Lily’s Hands by Michael Garcia Bertrand

Lily’s hands were curiously marked by the calamity of being Cuban.

This wasn’t such a far-fetched notion, she reasoned, for she believed in stories of magical realism, in ghosts and spirits, in self-healing, in the goodness of people, in love after death. That her hands were acting in perfect harmony with her Cuba’s current tragedies was an easy matter of faith and imagination, both of which she had in abundance.

Her first clue upon awakening was the pain of instant needles stabbing the palm of her right hand. At first, she thought it was the numbing of a hand asleep, until she saw her palm afire with stinging meteoric trails streaking across in every direction, clusters of angry suns ready to burst, corpora of white curlicues like letters from an alien alphabet floating in and around the crimson blemishes. There were razor-edged markings upon the undersides of her fingers as well.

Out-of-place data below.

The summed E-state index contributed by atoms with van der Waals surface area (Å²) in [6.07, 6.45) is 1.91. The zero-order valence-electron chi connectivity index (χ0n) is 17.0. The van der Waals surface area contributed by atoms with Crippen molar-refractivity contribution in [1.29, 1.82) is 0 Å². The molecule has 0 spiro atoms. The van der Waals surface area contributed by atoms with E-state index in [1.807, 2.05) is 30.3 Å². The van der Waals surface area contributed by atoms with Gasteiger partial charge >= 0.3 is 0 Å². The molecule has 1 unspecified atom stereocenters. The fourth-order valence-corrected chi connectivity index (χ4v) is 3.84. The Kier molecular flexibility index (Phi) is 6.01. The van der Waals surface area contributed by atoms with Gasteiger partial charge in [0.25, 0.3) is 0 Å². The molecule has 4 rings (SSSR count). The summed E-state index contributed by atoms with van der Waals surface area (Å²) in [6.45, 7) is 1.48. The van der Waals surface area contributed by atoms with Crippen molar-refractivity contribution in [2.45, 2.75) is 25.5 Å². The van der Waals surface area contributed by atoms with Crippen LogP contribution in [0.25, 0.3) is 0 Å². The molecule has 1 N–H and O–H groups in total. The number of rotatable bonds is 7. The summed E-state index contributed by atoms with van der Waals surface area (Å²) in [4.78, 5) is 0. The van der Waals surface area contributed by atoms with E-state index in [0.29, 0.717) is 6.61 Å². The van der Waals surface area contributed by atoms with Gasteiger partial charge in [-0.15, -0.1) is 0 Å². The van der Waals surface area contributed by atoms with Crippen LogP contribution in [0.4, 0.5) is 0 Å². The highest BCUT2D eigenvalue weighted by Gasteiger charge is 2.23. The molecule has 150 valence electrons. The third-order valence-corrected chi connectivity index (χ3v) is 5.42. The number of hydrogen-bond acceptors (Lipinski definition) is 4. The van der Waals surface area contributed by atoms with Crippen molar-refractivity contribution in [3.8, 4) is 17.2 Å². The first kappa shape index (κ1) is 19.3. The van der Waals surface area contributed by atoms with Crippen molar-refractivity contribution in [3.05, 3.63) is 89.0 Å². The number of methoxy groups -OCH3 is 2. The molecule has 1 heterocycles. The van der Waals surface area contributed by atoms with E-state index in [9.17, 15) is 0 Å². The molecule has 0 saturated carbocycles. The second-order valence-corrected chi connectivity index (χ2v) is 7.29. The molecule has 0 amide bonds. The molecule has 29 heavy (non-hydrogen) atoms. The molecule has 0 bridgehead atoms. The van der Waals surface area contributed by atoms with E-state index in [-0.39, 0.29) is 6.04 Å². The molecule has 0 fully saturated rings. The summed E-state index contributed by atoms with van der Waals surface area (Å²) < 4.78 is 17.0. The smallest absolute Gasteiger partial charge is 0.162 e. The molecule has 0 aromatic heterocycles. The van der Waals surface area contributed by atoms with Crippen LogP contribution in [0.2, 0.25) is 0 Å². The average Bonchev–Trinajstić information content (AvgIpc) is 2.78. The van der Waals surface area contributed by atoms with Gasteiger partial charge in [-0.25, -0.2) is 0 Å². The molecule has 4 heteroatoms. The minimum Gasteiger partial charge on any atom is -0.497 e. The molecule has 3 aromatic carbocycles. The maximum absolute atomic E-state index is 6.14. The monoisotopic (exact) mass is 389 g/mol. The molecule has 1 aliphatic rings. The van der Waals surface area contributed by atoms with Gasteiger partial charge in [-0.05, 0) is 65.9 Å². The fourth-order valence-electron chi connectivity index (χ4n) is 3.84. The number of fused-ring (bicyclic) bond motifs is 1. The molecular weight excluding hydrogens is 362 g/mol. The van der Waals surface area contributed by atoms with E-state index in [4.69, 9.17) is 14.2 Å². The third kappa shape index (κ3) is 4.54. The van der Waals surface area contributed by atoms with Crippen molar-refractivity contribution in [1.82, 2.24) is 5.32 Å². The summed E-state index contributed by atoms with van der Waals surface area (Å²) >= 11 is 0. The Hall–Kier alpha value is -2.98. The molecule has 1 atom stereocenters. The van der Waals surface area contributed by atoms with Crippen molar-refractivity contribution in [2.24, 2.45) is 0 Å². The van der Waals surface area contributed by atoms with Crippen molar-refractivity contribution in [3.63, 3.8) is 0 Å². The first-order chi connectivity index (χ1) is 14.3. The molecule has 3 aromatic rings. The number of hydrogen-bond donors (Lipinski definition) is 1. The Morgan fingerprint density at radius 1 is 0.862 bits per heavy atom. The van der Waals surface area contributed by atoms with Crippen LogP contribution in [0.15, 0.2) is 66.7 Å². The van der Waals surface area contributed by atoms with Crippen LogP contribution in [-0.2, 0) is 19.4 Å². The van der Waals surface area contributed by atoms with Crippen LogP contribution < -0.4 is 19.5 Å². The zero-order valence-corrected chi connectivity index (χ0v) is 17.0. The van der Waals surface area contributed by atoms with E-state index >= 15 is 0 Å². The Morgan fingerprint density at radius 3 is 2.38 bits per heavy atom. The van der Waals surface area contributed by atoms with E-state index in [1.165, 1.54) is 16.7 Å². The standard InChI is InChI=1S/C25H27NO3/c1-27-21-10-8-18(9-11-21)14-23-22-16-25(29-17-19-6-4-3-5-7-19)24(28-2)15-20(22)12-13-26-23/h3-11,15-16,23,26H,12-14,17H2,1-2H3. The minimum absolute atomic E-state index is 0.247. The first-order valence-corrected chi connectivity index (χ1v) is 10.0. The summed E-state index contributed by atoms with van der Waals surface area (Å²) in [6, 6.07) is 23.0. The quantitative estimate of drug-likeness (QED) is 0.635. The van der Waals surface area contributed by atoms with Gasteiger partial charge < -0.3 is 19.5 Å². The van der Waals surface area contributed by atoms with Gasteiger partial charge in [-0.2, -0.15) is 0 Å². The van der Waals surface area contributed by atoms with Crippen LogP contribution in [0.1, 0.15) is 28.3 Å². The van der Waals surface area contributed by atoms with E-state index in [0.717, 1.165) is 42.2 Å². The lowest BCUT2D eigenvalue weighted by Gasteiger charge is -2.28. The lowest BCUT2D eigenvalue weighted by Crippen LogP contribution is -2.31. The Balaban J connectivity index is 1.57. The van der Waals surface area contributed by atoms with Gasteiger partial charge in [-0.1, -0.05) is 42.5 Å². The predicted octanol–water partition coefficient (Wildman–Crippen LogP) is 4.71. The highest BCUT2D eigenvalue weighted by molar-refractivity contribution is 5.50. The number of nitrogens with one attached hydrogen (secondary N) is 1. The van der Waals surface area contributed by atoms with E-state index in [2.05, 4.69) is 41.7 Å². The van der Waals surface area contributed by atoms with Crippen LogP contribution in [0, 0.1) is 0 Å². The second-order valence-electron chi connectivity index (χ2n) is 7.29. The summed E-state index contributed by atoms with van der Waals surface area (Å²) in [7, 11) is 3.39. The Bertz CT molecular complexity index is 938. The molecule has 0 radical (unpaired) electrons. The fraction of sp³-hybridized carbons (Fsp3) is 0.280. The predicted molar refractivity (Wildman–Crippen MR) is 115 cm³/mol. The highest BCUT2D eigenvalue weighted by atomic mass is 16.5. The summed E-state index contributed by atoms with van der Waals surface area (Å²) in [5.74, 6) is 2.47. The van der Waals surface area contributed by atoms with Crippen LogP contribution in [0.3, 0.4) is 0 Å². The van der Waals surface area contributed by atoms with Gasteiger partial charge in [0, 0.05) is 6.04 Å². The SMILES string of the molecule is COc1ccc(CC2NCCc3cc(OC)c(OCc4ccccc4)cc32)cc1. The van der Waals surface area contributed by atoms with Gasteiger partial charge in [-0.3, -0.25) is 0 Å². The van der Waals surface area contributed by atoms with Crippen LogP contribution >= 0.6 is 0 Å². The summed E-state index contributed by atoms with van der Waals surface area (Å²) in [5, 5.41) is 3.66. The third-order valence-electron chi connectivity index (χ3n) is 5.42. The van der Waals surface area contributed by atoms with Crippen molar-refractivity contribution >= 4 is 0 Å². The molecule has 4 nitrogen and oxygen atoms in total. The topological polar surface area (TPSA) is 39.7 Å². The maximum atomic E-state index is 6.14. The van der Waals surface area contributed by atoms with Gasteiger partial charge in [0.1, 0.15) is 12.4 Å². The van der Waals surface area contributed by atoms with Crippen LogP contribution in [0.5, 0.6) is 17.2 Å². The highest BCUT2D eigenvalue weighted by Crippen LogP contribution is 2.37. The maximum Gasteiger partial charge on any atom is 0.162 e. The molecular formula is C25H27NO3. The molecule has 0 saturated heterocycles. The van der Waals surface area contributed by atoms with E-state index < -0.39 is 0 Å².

She held up the hand closer to the light and traced and retraced the patterns with her eyes. A message was being written there, she intuited. If only she could decipher its meaning, some secret would be revealed. She, who loved to watch the night sky for signs of God, recognized that symbolism was everywhere.

She carefully unclenched her left hand. This one, too, hadn’t escaped the agonizing solar systems of lesions and nascent sores, was roughened by the alterations, hillocks clumped together in the embossed quality of braille. She considered the possibility of a latent leprosy suddenly plaguing her or a spell cast by an envious neighbor. She also thought about stories of people facing the singularity of the stigmata. This could be something similar.